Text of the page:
I’m currently studying for my WSET Diploma and I have found this chapter in my studies to be very engaging. I get excited when I read about a producer that’s making steps to ensure the health of the environment and making healthy and sustainable wine. The modern approach to farming and winemaking is to ensure that the soils and the tiny ecosystems are healthy. In the cellar, more and more winemakers are moving away from the conventional winemaking practices of using chemicals. So let’s dive in!
- Grapes are organically grown without the use of herbicides, pesticides or chemical fertilizers.
- Viticulturalists do use compost, natural fertilizers (green manure) and promote the growth of cover crops (mustard seed!) to encourage biodiversity.
- Traditional remedies such as sulfur and copper sulfate will be used to combat mildew and pheromone tags will help disrupt mating patterns and ward off insects.
- In the winery, cultured yeasts are used and yeast nutrients (DAP-Diammonium Phosphate-a yeast nutrient) and the addition of tannins are allowed.
- Excludes any addition of SO2 and naturally occurring SO2 to be less than 10 mg/L.
- In the US, an organic wine is labeled with the USDA logo.
- In general, organic wine will most likely taste the same as regular wine and could be healthier due to healthier grapes. There will also be a warning sign for sulfites on organic wines. This is due to their natural formation during fermentation – but there will be no added sulfites by the winemaker.
- A step up from organic practices but looks at the farm as an organism that is seeking balance between the worlds. The cycles of the vines follow the planets, moon and stars.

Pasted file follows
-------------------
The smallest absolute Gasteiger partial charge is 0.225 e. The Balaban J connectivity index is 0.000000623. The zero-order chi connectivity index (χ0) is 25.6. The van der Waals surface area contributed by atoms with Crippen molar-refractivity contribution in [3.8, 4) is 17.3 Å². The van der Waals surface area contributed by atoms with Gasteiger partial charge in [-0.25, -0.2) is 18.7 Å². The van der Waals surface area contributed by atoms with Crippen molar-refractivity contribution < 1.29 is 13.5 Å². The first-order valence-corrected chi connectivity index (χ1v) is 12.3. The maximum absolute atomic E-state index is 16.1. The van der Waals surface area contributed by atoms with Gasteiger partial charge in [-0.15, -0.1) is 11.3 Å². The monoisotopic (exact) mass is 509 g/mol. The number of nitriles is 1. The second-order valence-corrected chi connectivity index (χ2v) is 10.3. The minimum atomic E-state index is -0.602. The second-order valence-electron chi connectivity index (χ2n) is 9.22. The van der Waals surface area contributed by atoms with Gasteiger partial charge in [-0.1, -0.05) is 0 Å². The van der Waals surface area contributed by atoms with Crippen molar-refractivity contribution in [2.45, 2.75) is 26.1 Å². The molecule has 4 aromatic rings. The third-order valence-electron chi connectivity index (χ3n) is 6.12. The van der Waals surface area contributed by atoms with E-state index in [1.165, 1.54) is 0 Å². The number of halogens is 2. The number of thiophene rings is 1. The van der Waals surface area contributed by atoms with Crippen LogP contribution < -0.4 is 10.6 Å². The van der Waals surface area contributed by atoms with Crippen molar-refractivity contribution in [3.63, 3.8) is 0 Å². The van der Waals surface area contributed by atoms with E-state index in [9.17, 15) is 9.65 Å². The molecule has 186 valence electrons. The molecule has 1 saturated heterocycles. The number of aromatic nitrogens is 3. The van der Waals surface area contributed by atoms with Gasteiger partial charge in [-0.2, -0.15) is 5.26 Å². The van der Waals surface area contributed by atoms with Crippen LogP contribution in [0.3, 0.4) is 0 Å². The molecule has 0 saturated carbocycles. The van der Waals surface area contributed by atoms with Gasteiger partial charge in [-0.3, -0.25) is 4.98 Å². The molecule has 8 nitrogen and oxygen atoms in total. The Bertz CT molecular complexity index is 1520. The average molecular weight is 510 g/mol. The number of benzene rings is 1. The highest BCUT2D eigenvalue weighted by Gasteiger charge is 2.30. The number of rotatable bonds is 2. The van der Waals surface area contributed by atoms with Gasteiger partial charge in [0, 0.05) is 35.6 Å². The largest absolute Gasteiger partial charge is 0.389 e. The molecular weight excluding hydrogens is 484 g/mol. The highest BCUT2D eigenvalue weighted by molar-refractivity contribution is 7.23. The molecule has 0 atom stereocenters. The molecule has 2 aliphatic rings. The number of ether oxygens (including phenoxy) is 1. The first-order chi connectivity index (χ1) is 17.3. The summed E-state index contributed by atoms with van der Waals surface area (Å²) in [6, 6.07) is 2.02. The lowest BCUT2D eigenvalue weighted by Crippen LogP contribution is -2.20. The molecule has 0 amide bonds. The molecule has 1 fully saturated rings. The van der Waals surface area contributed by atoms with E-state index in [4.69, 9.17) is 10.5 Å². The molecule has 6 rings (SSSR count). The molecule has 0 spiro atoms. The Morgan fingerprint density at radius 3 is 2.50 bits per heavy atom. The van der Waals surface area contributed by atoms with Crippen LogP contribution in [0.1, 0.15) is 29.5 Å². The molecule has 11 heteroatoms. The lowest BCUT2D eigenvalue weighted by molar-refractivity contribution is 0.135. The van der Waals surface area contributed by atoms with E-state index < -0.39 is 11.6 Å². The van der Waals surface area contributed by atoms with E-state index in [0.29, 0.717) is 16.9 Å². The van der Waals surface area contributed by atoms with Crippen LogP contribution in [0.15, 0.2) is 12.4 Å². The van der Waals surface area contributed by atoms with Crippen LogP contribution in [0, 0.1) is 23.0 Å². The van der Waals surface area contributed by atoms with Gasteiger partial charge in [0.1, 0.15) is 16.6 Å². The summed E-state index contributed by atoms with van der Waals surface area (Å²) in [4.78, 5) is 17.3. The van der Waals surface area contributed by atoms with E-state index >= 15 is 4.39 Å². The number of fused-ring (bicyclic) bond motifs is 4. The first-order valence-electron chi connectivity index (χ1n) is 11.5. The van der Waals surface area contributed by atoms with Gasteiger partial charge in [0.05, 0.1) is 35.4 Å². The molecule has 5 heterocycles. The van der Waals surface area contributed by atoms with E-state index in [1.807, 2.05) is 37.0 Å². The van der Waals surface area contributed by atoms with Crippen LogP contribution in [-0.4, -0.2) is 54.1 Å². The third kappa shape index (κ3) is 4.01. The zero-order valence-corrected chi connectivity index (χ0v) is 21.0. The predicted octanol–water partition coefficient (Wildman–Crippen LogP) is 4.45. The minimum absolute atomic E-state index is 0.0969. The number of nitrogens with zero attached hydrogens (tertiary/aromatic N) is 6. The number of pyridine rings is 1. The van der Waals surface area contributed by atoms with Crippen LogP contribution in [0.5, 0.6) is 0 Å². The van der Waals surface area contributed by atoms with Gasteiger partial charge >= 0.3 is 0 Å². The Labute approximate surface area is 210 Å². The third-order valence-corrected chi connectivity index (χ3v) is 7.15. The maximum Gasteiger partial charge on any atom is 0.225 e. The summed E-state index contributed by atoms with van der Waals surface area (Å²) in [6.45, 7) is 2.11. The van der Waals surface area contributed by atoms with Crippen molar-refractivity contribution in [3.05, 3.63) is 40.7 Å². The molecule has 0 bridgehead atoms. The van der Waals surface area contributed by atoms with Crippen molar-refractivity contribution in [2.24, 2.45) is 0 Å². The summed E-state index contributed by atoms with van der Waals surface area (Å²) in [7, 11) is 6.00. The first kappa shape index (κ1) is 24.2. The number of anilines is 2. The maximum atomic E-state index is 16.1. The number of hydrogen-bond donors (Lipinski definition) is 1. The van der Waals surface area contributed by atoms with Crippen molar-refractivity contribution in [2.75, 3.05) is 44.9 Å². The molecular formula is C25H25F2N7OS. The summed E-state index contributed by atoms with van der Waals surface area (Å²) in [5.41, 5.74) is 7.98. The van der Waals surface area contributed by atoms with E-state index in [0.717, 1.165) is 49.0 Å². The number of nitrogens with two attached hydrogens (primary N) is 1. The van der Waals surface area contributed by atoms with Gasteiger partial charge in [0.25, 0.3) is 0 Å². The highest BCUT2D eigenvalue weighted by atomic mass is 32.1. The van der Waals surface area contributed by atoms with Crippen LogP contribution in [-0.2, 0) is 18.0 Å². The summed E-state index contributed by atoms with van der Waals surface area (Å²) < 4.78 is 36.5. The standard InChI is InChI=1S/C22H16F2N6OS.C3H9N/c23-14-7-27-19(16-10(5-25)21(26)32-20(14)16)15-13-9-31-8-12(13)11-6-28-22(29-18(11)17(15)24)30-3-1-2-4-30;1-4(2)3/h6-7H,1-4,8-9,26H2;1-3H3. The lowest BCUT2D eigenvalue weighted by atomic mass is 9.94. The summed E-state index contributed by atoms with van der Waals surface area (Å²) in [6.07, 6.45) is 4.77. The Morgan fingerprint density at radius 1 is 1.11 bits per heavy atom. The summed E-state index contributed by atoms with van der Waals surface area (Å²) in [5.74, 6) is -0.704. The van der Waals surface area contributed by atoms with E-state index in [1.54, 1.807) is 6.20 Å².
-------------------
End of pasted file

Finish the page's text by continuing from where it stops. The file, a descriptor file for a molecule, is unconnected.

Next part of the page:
- Holistic remedies are used for strengthening the vineyards, you guessed it, horn manure. This is the process of stuffing a cow’s horn with cow manure and is believed to help the health of the soil.
- Sulfur and copper sprays to combat disease are still used but rarely.
- Another interesting technique used is ashing which uses the ashes of burnt weed seeds or harmful vineyard animals to ward off soil hazards.
- Biodynamic winemaking must include grapes grown biodynamically.
- Natural yeasts must be used and you cannot add in tannins or use certain fining agents like isinglass (fish bladders) or gelatine (derived from pork).
- Demeter is the governing certifying body for Biodynamic processes. Getting certified is expensive and can take a long time.
- “Nothing is added and nothing is removed” – simple and catchy.
- This practice involves very little manipulation by the winemaker.
- Fermentation is usually done with ambient yeasts (natural yeast found on the skins of the grapes) and with an absolute minimum of added SO2 or no sulfur added at all.
- Grapes are usually grown sustainably but most argue that grapes should be grown organically or biodynamically.
- There is no certifying body.
- The wines tend to be kind of hazy and have grape solids that have settled at the bottom of the bottle. Don’t worry, the wine is healthy to drink.
- No fining or filtering. This requires manipulations to the wine and the addition of a fining agent such as isinglass or bentonite.
- Helpful tip: let it breathe or decant to let the “funkyness” blow off.
These are just the major points of the three different practices. There is so much more that goes into it and if you’re interested in learning more about winemaking and viticulture practices, there are some helpful websites like Winemag or Vinfolio and books like Natural Wine by Isabelle Legeron.